Brian O'Hare + Timothy Rhys
Is high-stakes poker a metaphor for the American Dream? A bi-coastal couple, Susan and Tim, carry their independent film company and four-year-old son on an eight month ride through the world of tournament poker. Their plan: Play in six high-stakes poker tournaments. Win some money. Document their journey. Save their company. Business and formerly romantic partners, Susan and Tim often disagree. Susan is a self-directed, high energy gambler who has won poker tournaments before. Tim is her sensible but anxious mate and often her unwanted conscience. No Limit takes us through the highs and lows of their quest. Along the way, we get to meet the peculiar players from around the globe who populate the poker world and hear their thoughts on poker's connection to the American dream. They are, by turns, passionate, overwrought, insightful and absurd. None are boring, and many have become superstars in their sport. Primarily, they speak to the virtues of both risk taking and a psychological understanding of other people. As Mirage Resorts' CEO Bobby Baldwin states, "you can't play business defensively; you can't have a relationship defensively. It's about offense." None of the players are very offensive, rather they're a surprisingly articulate, multi-ethnic set of individuals, admirably determined to follow their own path. At the same time, they follow strict, sometimes amusing poker social conventions. Their colorful interviews are the heart of the movie. As Susan struggles to scoop a jackpot, we also see the effect the poker tour is having on her relationships, both with Tim and their son. Clearly, poker moms are not like soccer moms. While exploring themes of greed, addiction, individualism, talent and freedom, Tim and Susan have made an entertaining documentary, guiding us through an offbeat world few of us will enter. Is there a happy ending? This is about the American Dream, after all...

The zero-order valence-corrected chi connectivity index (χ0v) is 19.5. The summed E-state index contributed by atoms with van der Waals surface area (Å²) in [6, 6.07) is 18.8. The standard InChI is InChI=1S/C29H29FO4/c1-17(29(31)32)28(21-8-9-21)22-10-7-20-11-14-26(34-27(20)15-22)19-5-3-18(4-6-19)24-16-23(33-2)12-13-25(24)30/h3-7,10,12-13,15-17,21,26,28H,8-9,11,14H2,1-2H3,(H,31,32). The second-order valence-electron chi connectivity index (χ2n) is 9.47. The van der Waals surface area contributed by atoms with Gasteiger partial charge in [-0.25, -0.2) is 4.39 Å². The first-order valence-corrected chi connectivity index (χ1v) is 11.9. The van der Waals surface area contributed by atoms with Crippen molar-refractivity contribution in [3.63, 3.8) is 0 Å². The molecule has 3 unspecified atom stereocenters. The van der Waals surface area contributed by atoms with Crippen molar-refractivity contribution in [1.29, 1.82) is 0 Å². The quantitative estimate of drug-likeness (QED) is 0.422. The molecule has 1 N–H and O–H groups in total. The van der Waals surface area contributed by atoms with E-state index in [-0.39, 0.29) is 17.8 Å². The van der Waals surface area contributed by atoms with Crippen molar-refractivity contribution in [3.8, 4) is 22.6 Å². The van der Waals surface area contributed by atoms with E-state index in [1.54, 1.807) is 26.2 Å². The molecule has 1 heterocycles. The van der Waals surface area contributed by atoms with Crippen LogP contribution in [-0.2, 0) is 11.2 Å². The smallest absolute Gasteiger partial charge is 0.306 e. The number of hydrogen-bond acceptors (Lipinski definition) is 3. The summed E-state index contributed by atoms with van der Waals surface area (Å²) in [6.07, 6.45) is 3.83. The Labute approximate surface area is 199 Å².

DVD Release: October 10th, 2006
DVD Review: Taking a Shot - Region 0 - NTSC
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|Distribution||Taking a Shot, LLC - Region 0 - NTSC|
Average Bitrate: 6.6 mb/s
NTSC 720x480 29.97 f/s
NOTE: The Vertical axis represents the bits transferred per second. The Horizontal is the time in minutes.
|Audio||English (Dolby Digital 2.0)|
|Subtitles||None (But burned-in subs are used when audio is very weak or off-camera)|
As a neophyte poker player who has gotten lucky and won a couple of tournaments I was very keen to watch this DVD based on its description. It reminded me of Anthony Holden's book - Big Deal: One Year as a Professional Poker Player. An amateur enthusiast with a little bit going for them trying their hand at the professional level. I was quite fascinated through the entire 1.5 hours. A honest premise that did not simply seem to be capitalizing on the current poker craze - although I'll wager that it did boost sales. I was saddened at times when the dream eventually reached its conclusion - but the philosophical message imparted by many of the pros really hits home. To them the game has become second nature and much more simplified but it is advantageous for the poker community to sustain the belief that 'anyone can win' the big tournament - but just as truthfully - so can anyone win the lottery. This message is subtly conveyed and the poker world is not slammed with negativity. A lot of state-of-mind philosophy and personal vision is shared. Surprisingly our protagonist in this film does come out ahead, but she (and we) have learned some lessons along the way.
This DVD looked great on my plasma system although it does exhibit combing (non-progressive) - obviously the source was digital without bumping to 'film' first - hence this is its native appearance. It looked amazingly sharp for the majority of the film. Audio had its inherent weaknesses, as one might expect with an indie-level production, but this was ingeniously rectified with subtitles for the, infrequent, off-camera dialogue - a great idea. There are no extras and the price is a bit steep but if you are keen on poker then it is definitely worth a spin or two.